Thursday, May 30, 2024

Maniram Dewan: The Valiant Revolutionary of Assam’s Freedom Struggle

Ankita Naskar

“Though a lone candle may flicker out, its flame will ignite a thousand more wicks.”

The selfless sacrifices of numerous brave souls adorn the inspiring story of India’s independence struggle. One such indomitable spirit who laid down his life for the cause of Indian freedom was Maniram Dewan. Known as the first martyr from Assam, he ignited the revolutionary spirit against British rule in the North-East. Let us reflect on his legendary struggle and supreme sacrifice for the motherland.

Early Life And Background

Maniram Dutta Barua, known as Maniram Dewan, was born in 1806 to Anandram Dewan and Kameswari Devi in Bahadurpur, Assam. Dewan started his career by working for the British East India Company. At 22, he was appointed Tehsildar and Sheristadar of Rangpur. Later, Purandar Singha made him Borbhandar. He informed the British about tea grown in Assam, which was unknown, and also highlighted Assam’s potential for tea. The British decided to establish tea plantations in Assam in 1833.

In 1839, he was appointed Dewan of the Assam Tea Company in Nazira, where he learned about tea. After some time, he moved on to establish his own tea garden in Jorhat, becoming the first Indian to make a living off of tea in Assam. Later, he established a new plantation in Sibsagar.

Maniram also ventured into many other businesses, including salt production, gold, iron smelting, goods manufacturing, boat and brick making, ceramics, ivory work, agricultural products, and many more. However, in 1851, when he witnessed the oppression of colonial rule firsthand, his conscience was stirred. The British seized all the facilities provided to him earlier, which made him hostile towards them.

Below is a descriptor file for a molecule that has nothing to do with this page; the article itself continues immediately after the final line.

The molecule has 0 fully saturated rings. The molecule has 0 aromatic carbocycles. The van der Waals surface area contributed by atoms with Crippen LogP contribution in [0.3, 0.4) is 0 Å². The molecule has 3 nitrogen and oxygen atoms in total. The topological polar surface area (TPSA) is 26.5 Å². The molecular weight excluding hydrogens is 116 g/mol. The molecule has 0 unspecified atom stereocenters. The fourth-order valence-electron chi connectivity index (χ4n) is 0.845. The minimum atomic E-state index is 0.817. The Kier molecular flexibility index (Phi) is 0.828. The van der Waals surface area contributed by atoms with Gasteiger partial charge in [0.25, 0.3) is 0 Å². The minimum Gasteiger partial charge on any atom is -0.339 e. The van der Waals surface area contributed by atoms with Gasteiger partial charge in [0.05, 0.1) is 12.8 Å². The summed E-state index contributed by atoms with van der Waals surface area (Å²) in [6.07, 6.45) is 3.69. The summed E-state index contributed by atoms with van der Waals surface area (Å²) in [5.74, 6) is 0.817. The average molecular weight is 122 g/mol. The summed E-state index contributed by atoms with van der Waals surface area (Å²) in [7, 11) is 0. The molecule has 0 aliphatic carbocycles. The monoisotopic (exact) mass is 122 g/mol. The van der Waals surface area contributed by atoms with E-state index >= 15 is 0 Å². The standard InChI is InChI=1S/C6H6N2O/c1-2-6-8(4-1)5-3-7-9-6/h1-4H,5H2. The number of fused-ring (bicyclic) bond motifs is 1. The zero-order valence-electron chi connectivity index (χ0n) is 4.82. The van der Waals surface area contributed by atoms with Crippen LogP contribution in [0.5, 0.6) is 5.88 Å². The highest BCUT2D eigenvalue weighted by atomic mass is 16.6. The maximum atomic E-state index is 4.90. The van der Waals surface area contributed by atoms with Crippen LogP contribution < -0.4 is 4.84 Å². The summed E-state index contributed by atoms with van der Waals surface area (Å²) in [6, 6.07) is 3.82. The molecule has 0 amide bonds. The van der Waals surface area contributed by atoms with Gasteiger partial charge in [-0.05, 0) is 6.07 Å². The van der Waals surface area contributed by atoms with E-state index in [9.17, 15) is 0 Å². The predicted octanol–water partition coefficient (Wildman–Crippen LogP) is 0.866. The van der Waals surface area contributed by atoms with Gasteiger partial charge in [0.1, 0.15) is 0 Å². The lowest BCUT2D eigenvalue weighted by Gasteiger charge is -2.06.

Journey Into Revolution

By the 1850s, revolutionary fervour had gripped India’s intelligentsia. Against this backdrop, Dewan established close links with radical nationalists in Bengal. When the Sepoy Mutiny broke out on May 10, 1857, against British rule, Maniram saw it as an opportune moment to restore Ahom rule in Assam. In 1858, he founded the ‘Swadesh Mitrani Jati’ in Tezpur, Assam’s first nationalist group. He conspired with Kandarpeswar Singha, the titular Ahom ruler, and others to revolt against the British with the help of sepoys stationed at Dibrugarh and Golaghat. The organisation hatched a plot to overthrow colonial rule along the lines of the Sepoy Mutiny.

Martyrdom And Sacrifice

However, the British uncovered the plan before it could be executed and arrested Dewan. After a brief trial, he was sentenced to death. On February 26, 1858, Assam’s first martyr, Maniram Dewan, was publicly hanged in Jorhat jail. Though short-lived, his rebellion marked the beginning of Assam’s freedom movement.

Legacy And Impact

Maniram Dewan’s supreme sacrifice inspired generations of revolutionaries. He heralded a new nationalist spirit in Assam with his pioneering role. Dewan is revered in Assam as the torchbearer of the independence struggle in the North-East. From folk songs to memorials, he continues to be commemorated as a visionary martyr. His indomitable courage ignited the spirit of resistance that paved the way for India’s eventual freedom.

Parting Words

Maniram Dewan’s inspiring life is an ode to the selfless devotion that brought us freedom. His pioneering role and martyrdom will forever remain etched in Assam’s history. As we celebrate our hard-won independence, we must honour the sacrifices of valiant souls like him.

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